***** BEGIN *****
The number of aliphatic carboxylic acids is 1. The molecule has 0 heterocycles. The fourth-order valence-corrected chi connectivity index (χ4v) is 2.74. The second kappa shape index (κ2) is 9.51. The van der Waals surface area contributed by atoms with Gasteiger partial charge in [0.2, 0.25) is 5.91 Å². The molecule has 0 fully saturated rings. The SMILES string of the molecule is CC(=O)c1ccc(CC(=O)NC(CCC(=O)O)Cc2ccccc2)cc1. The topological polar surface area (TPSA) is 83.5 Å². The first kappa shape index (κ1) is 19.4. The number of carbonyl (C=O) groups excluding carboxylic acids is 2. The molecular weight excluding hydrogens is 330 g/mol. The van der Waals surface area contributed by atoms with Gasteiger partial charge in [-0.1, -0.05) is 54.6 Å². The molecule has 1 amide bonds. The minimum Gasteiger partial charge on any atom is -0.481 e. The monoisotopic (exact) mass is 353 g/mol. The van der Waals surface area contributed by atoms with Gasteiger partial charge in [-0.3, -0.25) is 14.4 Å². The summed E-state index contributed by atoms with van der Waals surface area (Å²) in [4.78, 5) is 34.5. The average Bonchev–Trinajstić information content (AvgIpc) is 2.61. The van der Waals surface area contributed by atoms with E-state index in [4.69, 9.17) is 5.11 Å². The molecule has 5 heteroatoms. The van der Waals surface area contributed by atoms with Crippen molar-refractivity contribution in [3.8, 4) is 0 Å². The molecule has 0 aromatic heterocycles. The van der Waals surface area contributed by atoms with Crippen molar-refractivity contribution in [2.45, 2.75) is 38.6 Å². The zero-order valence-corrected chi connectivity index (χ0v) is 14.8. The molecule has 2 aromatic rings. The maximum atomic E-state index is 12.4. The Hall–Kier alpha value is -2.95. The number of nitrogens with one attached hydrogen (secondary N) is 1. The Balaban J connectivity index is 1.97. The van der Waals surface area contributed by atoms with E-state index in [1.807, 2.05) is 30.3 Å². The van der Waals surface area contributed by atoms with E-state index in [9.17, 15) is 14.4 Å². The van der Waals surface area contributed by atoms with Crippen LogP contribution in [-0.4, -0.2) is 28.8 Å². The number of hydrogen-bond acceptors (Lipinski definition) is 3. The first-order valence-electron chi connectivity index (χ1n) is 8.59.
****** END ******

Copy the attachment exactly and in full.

The number of aliphatic carboxylic acids is 1. The molecule has 0 heterocycles. The fourth-order valence-corrected chi connectivity index (χ4v) is 2.74. The second kappa shape index (κ2) is 9.51. The van der Waals surface area contributed by atoms with Gasteiger partial charge in [0.2, 0.25) is 5.91 Å². The molecule has 0 fully saturated rings. The SMILES string of the molecule is CC(=O)c1ccc(CC(=O)NC(CCC(=O)O)Cc2ccccc2)cc1. The topological polar surface area (TPSA) is 83.5 Å². The first kappa shape index (κ1) is 19.4. The number of carbonyl (C=O) groups excluding carboxylic acids is 2. The molecular weight excluding hydrogens is 330 g/mol. The van der Waals surface area contributed by atoms with Gasteiger partial charge in [-0.1, -0.05) is 54.6 Å². The molecule has 1 amide bonds. The minimum Gasteiger partial charge on any atom is -0.481 e. The monoisotopic (exact) mass is 353 g/mol. The van der Waals surface area contributed by atoms with Gasteiger partial charge in [-0.3, -0.25) is 14.4 Å². The summed E-state index contributed by atoms with van der Waals surface area (Å²) in [4.78, 5) is 34.5. The average Bonchev–Trinajstić information content (AvgIpc) is 2.61. The van der Waals surface area contributed by atoms with E-state index in [4.69, 9.17) is 5.11 Å². The molecule has 5 heteroatoms. The van der Waals surface area contributed by atoms with Crippen molar-refractivity contribution in [3.8, 4) is 0 Å². The molecule has 0 aromatic heterocycles. The van der Waals surface area contributed by atoms with Crippen molar-refractivity contribution in [2.45, 2.75) is 38.6 Å². The zero-order valence-corrected chi connectivity index (χ0v) is 14.8. The molecule has 2 aromatic rings. The maximum atomic E-state index is 12.4. The Hall–Kier alpha value is -2.95. The number of nitrogens with one attached hydrogen (secondary N) is 1. The Balaban J connectivity index is 1.97. The van der Waals surface area contributed by atoms with E-state index in [1.807, 2.05) is 30.3 Å². The van der Waals surface area contributed by atoms with E-state index in [9.17, 15) is 14.4 Å². The van der Waals surface area contributed by atoms with Crippen LogP contribution in [-0.4, -0.2) is 28.8 Å². The number of hydrogen-bond acceptors (Lipinski definition) is 3. The first-order valence-electron chi connectivity index (χ1n) is 8.59.